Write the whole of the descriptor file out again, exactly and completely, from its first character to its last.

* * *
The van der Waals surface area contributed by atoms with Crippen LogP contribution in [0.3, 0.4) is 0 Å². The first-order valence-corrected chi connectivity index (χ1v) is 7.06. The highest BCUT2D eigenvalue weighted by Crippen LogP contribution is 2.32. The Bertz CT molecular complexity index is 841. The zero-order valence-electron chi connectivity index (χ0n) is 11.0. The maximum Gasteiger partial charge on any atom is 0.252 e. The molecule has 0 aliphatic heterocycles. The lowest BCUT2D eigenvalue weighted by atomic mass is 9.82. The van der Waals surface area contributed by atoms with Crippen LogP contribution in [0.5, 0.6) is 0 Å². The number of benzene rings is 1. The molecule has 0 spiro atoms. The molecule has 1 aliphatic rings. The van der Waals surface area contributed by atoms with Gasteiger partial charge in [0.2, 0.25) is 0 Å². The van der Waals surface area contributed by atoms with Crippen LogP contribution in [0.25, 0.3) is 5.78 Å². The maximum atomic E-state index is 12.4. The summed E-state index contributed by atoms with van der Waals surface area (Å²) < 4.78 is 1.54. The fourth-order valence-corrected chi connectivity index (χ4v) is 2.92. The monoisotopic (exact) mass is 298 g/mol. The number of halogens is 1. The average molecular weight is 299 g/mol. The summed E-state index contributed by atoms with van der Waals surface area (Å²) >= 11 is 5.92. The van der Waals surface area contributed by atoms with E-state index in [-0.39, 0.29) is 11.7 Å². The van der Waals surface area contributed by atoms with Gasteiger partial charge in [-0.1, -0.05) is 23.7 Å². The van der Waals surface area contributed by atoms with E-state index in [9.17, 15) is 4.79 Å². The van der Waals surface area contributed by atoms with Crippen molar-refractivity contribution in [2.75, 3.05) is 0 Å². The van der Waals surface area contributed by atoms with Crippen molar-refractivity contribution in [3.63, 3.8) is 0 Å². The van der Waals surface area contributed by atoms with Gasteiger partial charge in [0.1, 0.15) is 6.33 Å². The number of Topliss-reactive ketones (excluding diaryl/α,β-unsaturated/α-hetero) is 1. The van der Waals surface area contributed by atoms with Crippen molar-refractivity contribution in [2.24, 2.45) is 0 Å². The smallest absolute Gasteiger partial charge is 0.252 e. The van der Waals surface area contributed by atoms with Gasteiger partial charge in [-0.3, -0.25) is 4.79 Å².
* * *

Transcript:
The van der Waals surface area contributed by atoms with Crippen LogP contribution in [0.3, 0.4) is 0 Å². The first-order valence-corrected chi connectivity index (χ1v) is 7.06. The highest BCUT2D eigenvalue weighted by Crippen LogP contribution is 2.32. The Bertz CT molecular complexity index is 841. The zero-order valence-electron chi connectivity index (χ0n) is 11.0. The maximum Gasteiger partial charge on any atom is 0.252 e. The molecule has 0 aliphatic heterocycles. The lowest BCUT2D eigenvalue weighted by atomic mass is 9.82. The van der Waals surface area contributed by atoms with Crippen LogP contribution in [0.5, 0.6) is 0 Å². The number of benzene rings is 1. The molecule has 0 spiro atoms. The molecule has 1 aliphatic rings. The van der Waals surface area contributed by atoms with Gasteiger partial charge in [0.2, 0.25) is 0 Å². The van der Waals surface area contributed by atoms with Crippen LogP contribution in [0.25, 0.3) is 5.78 Å². The maximum atomic E-state index is 12.4. The summed E-state index contributed by atoms with van der Waals surface area (Å²) < 4.78 is 1.54. The fourth-order valence-corrected chi connectivity index (χ4v) is 2.92. The monoisotopic (exact) mass is 298 g/mol. The number of halogens is 1. The average molecular weight is 299 g/mol. The summed E-state index contributed by atoms with van der Waals surface area (Å²) >= 11 is 5.92. The van der Waals surface area contributed by atoms with E-state index in [-0.39, 0.29) is 11.7 Å². The van der Waals surface area contributed by atoms with Gasteiger partial charge in [-0.1, -0.05) is 23.7 Å². The van der Waals surface area contributed by atoms with E-state index in [9.17, 15) is 4.79 Å². The van der Waals surface area contributed by atoms with Crippen molar-refractivity contribution in [2.75, 3.05) is 0 Å². The van der Waals surface area contributed by atoms with Crippen molar-refractivity contribution in [3.63, 3.8) is 0 Å². The van der Waals surface area contributed by atoms with Gasteiger partial charge in [0.1, 0.15) is 6.33 Å². The number of Topliss-reactive ketones (excluding diaryl/α,β-unsaturated/α-hetero) is 1. The van der Waals surface area contributed by atoms with Crippen molar-refractivity contribution in [2.24, 2.45) is 0 Å². The smallest absolute Gasteiger partial charge is 0.252 e. The van der Waals surface area contributed by atoms with Gasteiger partial charge in [-0.3, -0.25) is 4.79 Å².